Melting glacier could unleash a tsunami in Alaska
A huge glacier in Alaska could be the cause of a devastating tsunami in the area, warn American geologists in the scientific journal Geophysical Research Letters. In recent years, the glacier over the Barry Arm River has receded very quickly, becoming unstable, scientists say.
Due to the rapid retreat, its slopes lose support, and at some point, this can lead to a huge landslide. If this happens, it could cause a “mega-tsunami”.
“If the slope falls all at once, it will be catastrophic,” said Bretwood Higman, co-author of the study. The team’s analysis tested several different models. One of them shows that the tsunami can move at 145 km/h and be 10 meters high when it reaches the nearby town of Whittier.
“It was hard to believe the numbers. We calculated that the landslide could release 16 times more debris and 11 times more energy than the 1958 landslide and megatsunami in Alaska,” said the team leader.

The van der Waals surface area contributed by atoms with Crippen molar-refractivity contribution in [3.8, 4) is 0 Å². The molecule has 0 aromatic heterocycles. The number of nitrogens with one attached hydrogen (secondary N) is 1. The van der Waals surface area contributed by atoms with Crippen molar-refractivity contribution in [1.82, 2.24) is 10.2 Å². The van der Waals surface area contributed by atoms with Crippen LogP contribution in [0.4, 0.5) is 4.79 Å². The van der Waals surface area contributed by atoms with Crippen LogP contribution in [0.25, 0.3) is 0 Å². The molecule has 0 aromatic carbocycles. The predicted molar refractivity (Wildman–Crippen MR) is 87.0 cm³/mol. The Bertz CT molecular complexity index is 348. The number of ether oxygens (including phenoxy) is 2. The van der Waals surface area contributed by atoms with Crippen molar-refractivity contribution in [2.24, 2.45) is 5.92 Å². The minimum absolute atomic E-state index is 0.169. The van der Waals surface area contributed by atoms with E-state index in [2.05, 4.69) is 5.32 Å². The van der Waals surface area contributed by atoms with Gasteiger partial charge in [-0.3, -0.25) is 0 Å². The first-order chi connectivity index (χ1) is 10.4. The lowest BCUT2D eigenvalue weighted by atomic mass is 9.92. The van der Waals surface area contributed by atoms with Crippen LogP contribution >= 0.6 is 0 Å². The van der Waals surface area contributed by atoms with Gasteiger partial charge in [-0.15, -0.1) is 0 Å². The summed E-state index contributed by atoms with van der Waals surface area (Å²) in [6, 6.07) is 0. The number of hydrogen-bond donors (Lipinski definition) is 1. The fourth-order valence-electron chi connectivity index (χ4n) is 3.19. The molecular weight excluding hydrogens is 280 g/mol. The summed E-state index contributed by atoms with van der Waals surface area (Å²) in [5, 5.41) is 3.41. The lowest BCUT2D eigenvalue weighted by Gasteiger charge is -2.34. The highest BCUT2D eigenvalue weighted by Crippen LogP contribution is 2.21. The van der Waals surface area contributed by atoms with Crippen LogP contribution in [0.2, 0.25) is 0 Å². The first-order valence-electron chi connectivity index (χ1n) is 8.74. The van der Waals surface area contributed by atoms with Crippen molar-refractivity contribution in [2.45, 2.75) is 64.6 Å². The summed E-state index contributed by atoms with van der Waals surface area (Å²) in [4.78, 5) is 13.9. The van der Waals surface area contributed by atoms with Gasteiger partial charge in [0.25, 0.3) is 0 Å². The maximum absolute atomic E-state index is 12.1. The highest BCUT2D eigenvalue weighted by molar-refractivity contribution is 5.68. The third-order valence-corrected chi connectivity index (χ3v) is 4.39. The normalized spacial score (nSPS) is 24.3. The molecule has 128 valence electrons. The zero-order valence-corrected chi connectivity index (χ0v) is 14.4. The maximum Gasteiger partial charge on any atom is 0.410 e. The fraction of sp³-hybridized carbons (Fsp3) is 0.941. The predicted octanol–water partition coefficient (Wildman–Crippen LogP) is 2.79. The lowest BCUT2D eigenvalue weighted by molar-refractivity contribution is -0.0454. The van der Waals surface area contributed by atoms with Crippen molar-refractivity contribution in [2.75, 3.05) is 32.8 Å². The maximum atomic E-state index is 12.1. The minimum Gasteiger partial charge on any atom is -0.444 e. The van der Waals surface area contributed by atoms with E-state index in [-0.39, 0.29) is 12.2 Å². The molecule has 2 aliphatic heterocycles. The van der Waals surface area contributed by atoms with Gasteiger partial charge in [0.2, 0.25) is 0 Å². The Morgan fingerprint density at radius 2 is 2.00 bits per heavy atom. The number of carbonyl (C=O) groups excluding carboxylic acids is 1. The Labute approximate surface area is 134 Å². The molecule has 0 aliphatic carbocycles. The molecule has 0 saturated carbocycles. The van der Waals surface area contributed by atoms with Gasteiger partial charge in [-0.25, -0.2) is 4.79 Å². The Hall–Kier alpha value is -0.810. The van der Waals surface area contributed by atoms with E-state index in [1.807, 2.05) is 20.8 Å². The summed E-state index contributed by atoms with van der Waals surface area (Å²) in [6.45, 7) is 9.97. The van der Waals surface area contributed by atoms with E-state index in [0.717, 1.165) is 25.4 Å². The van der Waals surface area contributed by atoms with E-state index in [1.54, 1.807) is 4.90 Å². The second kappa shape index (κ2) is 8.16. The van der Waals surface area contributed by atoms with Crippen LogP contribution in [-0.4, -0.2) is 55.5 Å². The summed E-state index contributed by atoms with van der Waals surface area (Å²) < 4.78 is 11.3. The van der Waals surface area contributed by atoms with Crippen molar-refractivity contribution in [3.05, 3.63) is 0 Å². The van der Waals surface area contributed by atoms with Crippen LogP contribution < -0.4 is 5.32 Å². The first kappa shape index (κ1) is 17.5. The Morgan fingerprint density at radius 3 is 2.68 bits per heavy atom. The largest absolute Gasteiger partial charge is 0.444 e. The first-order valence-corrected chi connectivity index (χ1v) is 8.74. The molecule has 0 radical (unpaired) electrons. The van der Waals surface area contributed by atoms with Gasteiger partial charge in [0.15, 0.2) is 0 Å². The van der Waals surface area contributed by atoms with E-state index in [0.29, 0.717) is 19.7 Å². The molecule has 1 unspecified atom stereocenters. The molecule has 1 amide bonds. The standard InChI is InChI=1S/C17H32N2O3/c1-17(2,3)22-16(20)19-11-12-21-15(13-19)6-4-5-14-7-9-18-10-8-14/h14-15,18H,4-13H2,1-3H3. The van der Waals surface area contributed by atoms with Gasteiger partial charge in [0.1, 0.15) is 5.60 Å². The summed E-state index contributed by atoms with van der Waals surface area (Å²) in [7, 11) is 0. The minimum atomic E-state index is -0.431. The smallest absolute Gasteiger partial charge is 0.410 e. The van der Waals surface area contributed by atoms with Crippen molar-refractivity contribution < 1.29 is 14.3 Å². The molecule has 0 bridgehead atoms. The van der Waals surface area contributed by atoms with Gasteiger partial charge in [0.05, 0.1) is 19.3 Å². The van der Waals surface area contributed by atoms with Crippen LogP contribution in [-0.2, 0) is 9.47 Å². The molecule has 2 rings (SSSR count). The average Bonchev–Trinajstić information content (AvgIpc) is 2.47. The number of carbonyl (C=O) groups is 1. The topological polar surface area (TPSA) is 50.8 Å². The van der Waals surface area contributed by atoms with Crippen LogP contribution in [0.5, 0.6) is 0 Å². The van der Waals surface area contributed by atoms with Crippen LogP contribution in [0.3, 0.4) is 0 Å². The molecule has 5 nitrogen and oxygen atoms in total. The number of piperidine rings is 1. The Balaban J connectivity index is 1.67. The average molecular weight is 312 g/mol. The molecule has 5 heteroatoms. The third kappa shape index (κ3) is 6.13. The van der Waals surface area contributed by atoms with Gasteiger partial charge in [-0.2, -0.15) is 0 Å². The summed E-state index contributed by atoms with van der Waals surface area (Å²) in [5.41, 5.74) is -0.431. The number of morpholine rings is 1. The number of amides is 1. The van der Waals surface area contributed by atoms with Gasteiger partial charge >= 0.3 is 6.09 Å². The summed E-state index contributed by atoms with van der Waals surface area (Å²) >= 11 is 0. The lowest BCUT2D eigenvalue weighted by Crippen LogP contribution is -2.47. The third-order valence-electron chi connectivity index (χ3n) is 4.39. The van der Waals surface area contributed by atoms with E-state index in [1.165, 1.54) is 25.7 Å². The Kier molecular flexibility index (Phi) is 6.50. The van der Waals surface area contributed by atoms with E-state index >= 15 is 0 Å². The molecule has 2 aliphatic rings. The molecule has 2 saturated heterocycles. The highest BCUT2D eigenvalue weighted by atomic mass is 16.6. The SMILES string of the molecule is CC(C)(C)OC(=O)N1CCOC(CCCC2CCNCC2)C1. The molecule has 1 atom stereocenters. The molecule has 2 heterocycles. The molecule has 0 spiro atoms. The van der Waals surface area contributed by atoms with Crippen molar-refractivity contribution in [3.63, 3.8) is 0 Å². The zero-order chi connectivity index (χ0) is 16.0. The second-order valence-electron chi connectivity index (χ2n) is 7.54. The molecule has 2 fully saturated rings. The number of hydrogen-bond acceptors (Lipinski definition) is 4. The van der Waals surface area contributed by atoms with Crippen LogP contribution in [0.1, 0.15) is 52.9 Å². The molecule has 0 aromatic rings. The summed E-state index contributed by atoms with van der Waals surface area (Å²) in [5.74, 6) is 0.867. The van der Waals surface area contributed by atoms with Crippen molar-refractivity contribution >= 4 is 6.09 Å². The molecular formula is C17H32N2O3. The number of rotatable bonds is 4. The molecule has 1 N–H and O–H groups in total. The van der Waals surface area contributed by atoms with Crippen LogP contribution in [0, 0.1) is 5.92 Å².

This event was caused by a magnitude 7.8 earthquake and is considered to be the third-highest wave in history, carrying trees 524 meters high on the slopes of Lituya Bay.
The tsunami in Barry Arm will not be so high, but it can be dangerous because there is a population nearby, while Lituya is a remote area. The landslide over Barry Arm can be caused by various factors – earthquakes, heavy rain, and others.
Scientists give the example that in 2017 a similar phenomenon caused a small tsunami in western Greenland and killed 4 people. That is why they are already working on warning systems that can save people some time if a landslide starts.
The problem is serious, as satellites have detected renewed movement on the slope, which has moved of about 20 cm in the period from 9 to 24 October this year. This is its first movement after the period 2009-2015 when it moved a total of 182 meters. That is why a warning has been issued to people and vessels to avoid this area.
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